The Writer's Life
Helen Hoang: The Case for Neurodiverse Romance Heroines
|photo: Eric Kieu|
Helen Hoang's love of romance novels began in childhood. In her own debut romance novel, she created a cast of characters beginning with the unusually talented but also unusually challenged autistic heroine Stella Lane. The Kiss Quotient (Berkley, June 5, 2018, reviewed below) is the first in a series, with Bride Test scheduled for release in 2019 and a third after that. Hoang lives in San Diego, Calif., with her husband, two kids and pet fish.
The question that is surely on every reader's mind: to what extent is The Kiss Quotient based on a true story?
While The Kiss Quotient is a work of fiction (I've never hired a male escort to be my practice boyfriend, or anything else), significant parts of it are based upon my own experiences.
I wrote this book while I was personally undergoing diagnosis for autism spectrum disorder (I wasn't diagnosed until age 34) and, through Stella, I explored parts of myself I'd never understood and always tried to hide: difficulty with relationships and intimacy, all-consuming interests, social awkwardness, routines, repetitive motions, etc. Stella's struggle to accept her differences and share her label mirrors mine.
To Michael I gave my tight-knit family, complete with the passel of sisters, the trouble-causing dad, the health issues and the relating drama. Family has always been my greatest treasure, but at the same time, love like that brings the kind of responsibility and obligation you can't escape from, not without losing everything that matters.
Do you see yourself in Stella?
I'm far more cynical than Stella, and she's way smarter--but her thought processes and many of her quirks are mine. She's the me I wish I was.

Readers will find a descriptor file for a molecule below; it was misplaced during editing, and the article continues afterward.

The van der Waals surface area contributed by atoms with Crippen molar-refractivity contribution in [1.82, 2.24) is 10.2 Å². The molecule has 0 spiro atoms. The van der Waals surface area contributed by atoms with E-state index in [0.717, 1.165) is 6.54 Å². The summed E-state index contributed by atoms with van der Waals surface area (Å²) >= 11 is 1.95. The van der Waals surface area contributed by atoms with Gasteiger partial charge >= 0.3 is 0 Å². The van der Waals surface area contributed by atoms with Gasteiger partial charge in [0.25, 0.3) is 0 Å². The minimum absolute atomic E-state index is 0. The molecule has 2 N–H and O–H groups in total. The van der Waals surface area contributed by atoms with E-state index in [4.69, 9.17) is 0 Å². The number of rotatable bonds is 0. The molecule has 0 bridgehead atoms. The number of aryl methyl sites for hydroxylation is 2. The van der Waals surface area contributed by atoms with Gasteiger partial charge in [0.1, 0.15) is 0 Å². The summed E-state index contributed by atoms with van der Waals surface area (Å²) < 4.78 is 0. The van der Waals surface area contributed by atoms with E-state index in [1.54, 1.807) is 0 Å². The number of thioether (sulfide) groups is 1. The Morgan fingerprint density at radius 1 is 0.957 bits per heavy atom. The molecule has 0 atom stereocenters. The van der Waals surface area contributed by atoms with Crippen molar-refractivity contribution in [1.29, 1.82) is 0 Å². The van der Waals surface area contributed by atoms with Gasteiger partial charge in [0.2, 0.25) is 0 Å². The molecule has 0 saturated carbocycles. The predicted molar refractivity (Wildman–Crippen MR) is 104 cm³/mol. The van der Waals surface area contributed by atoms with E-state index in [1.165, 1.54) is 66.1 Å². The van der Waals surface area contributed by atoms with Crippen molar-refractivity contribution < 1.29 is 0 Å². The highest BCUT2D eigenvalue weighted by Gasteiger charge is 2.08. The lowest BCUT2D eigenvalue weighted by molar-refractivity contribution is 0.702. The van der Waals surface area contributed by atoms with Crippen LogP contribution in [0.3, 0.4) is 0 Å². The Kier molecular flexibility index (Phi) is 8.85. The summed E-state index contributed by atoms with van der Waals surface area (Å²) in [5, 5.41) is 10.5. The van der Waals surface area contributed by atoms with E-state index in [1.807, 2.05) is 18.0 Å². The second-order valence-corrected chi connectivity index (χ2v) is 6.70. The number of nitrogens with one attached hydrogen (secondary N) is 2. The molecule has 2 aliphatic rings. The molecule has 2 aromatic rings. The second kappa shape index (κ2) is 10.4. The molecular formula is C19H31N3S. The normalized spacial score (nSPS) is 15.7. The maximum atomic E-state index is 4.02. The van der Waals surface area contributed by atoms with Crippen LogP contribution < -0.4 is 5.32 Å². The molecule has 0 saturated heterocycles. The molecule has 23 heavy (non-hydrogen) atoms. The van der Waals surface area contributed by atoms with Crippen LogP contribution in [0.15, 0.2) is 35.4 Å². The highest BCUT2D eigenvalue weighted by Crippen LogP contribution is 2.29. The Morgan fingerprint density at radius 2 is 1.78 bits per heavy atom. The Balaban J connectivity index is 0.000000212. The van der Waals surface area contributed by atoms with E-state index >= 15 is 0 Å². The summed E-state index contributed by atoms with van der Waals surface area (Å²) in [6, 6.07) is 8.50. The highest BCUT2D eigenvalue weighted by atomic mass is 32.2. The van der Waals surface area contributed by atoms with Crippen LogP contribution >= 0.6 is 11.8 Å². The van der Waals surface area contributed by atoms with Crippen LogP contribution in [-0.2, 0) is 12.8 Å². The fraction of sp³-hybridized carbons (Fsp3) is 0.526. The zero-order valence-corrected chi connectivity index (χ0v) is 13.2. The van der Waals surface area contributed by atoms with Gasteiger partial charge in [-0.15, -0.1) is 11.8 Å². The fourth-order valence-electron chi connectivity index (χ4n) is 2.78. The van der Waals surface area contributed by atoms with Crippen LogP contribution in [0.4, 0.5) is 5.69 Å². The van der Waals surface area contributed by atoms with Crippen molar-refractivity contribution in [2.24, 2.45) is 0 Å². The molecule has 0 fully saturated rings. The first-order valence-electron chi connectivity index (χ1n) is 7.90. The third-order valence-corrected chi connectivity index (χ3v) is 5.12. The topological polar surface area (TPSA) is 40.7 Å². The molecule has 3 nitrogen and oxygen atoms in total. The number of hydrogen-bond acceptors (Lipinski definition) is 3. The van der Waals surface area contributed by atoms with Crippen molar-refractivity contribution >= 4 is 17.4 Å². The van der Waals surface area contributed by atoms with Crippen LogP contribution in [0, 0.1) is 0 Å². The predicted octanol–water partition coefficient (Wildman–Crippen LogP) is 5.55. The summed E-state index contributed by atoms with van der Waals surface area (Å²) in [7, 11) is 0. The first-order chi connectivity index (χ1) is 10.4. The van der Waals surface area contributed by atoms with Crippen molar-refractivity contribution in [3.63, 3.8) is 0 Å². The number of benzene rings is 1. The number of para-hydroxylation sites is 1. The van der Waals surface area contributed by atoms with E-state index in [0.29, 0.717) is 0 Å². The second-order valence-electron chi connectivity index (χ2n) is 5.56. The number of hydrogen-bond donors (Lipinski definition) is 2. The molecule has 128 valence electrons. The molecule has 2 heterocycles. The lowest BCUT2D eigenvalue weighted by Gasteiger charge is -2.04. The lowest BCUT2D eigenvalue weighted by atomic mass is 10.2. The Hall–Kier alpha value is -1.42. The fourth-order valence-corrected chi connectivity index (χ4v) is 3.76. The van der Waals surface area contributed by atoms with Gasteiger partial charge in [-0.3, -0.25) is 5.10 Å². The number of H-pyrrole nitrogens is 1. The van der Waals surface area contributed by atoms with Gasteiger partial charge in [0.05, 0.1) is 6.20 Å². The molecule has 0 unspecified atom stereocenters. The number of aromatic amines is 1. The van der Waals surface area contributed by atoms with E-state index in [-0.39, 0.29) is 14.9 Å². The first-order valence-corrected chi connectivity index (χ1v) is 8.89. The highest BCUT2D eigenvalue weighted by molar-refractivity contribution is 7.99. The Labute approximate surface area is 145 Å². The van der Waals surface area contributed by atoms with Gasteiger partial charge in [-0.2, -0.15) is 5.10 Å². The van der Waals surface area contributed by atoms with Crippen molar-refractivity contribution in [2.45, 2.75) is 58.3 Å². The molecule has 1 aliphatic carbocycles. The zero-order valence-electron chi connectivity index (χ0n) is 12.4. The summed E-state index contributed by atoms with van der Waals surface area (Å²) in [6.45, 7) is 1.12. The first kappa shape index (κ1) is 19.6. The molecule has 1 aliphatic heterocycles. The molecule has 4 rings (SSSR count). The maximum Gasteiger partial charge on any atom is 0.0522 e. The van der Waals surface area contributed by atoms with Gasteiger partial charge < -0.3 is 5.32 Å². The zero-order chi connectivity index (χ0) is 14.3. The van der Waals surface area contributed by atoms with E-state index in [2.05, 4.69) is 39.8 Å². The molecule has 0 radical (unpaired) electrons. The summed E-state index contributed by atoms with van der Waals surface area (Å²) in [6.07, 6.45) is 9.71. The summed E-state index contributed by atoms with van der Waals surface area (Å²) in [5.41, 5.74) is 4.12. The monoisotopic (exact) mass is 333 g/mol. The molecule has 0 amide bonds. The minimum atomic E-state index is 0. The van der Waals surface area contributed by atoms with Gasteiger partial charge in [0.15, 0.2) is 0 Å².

As a reader, it's easy to fall in love with Michael--he is one of the closest embodiments to a perfect man. What do you see as his faults?
It makes me extremely happy to hear Michael referred to this way, since as we know, he's Asian, has unconventional occupations, and is therefore fighting those associated stereotypes. His faults all boil down to insecurity, mostly from things beyond his control. In order to earn a happy future with Stella, he has to overcome these insecurities.
It's exciting to see a heroine with autism. We read plenty about men with autism disorders but not nearly as much about women with that diagnosis. What are you most hoping The Kiss Quotient will accomplish?
I had two goals when I wrote Stella: (1) I wanted to offer a peek into the mind of an autistic woman and show that while her thought processes may be slightly different, she still has the same fundamental needs and desires as anyone else, and (2) I hoped to bring extra awareness to the existence and under-diagnosis of autism in women. Maybe this romance novel can strike a chord with other women like me and help them find their way toward diagnoses of their own and potentially that of their daughters, as well.
For all those autistic people out there trying to figure out romantic relationships, as well as for neurotypical people who are bewildered by the dating world, how did you meet your husband? Any interesting anecdotes about your courtship?